Third, Israel offered the Palestinians a peace deal in 2008 that included 100% of Gaza, 95% of the West Bank, 1:1 land exchange on the remaining land, an internationalized Jerusalem (!!!) and all the goodies that had been promised in 2001 at Taba by Barak such as tens of billions of dollars in reparations and a limited return to original Palestinian refugees into Israel proper. The Palestinians walked away from this offer by a sitting Israeli PM.
Fourth, the Palestinians did not return to the table after that offer. On the contrary, they announced in a Washington Post interview just after Obama’s election that they intended to delay all talks while Netanyahu was in power so as to have Obama’s pressure topple the Israeli government.
Mr. Netanyahu did neither. Now the U.S. is scrambling to defuse the crisis, so the U.S. does not have to cast a U.N. veto on a Palestinian state, which could be disastrous in an Arab world increasingly moving toward more popular self-rule.
The US has to cast a veto or it might as well throw out the UN rule book. The Oslo Accords are based on UNSCR 242 and 338. These are international agreements signed by the Palestinians and committing them to honor and abide these two resolutions. By moving ahead unilaterally, they are in violation of Oslo, of 242/338, of all deals signed under the US’s leadership since 1994 and of all Quartet declarations. The US has to veto or it simply accepts that all the deals it has worked out are not just null and void but actually carry no weight whatsoever.
Perhaps Mr. Friedman can explain to the rest of us how the US will be able to manage any further diplomatic engagements anywhere in the world where it seeks to influence an outcome if the agreements which are signed under the watchful eyes of its presidents, secretaries of state and other officials are not worth the paper on which they are written?Oh, and what is this business about “popular self-rule?” Should the US appease an Arab world if their “popular self-rule” determines that women should not be permitted to drive or may be mutilated or killed in honor killings? Should it support that world if the “popular self-rule” brings about military juntas as we see now in Egypt? Or perhaps the US should maintain a strong backbone and keep supporting democracies and strong civil rights?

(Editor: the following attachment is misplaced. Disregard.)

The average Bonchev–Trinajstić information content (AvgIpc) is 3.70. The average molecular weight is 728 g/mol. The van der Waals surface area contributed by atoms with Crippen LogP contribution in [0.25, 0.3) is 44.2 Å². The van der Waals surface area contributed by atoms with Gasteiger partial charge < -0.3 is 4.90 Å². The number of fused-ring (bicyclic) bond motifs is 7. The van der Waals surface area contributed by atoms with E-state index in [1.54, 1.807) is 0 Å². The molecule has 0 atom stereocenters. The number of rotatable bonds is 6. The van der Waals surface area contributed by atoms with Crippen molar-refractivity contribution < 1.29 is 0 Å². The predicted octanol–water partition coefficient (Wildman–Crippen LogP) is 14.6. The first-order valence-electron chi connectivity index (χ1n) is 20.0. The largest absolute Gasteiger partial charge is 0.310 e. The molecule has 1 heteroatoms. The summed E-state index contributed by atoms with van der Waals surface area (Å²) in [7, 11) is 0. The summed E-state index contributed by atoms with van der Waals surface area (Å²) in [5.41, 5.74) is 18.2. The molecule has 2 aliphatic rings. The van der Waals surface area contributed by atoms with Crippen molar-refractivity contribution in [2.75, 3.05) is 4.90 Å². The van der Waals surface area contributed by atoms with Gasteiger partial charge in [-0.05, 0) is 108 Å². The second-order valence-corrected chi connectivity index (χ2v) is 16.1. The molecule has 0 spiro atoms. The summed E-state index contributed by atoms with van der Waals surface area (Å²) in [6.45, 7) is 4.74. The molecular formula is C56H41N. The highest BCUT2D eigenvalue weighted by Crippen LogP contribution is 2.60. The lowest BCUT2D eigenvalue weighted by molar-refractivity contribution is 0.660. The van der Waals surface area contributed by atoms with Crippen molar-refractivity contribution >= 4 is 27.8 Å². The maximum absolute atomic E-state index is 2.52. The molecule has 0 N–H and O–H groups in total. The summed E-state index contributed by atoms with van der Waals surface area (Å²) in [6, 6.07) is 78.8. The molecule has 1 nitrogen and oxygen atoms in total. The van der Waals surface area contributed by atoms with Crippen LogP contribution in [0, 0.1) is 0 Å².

On Turkey, the Obama team and Mr. Netanyahu’s lawyers worked tirelessly these last two months to resolve the crisis stemming from the killing by Israeli commandos of Turkish civilians in the May 2010 Turkish aid flotilla that recklessly tried to land in Gaza. Turkey was demanding an apology. According to an exhaustive article about the talks by the Israeli columnist Nahum Barnea of the Yediot Aharonot newspaper, the two sides agreed that Israel would apologize only for “operational mistakes” and the Turks would agree to not raise legal claims. Bibi then undercut his own lawyers and rejected the deal, out of national pride and fear that Mr. Lieberman would use it against him. So Turkey threw out the Israeli ambassador.
Apologize to Turkey, for what? I cannot understand how anybody still reads that liar Thomas Friedman.
As for Egypt, stability has left the building there and any new Egyptian government is going to be subjected to more populist pressures on Israel. Some of this is unavoidable, but why not have a strategy to minimize it by Israel putting a real peace map on the table?
I have great sympathy for Israel’s strategic dilemma and no illusions about its enemies. But Israel today is giving its friends — and President Obama’s one of them — nothing to defend it with. Israel can fight with everyone or it can choose not to surrender but to blunt these trends with a peace overture that fair-minded people would recognize as serious, and thereby reduce its isolation.
Unfortunately, Israel today does not have a leader or a cabinet for such subtle diplomacy. One can only hope that the Israeli people will recognize this before this government plunges Israel into deeper global isolation and drags America along with it
Thats because the Arabs refuse to let us live.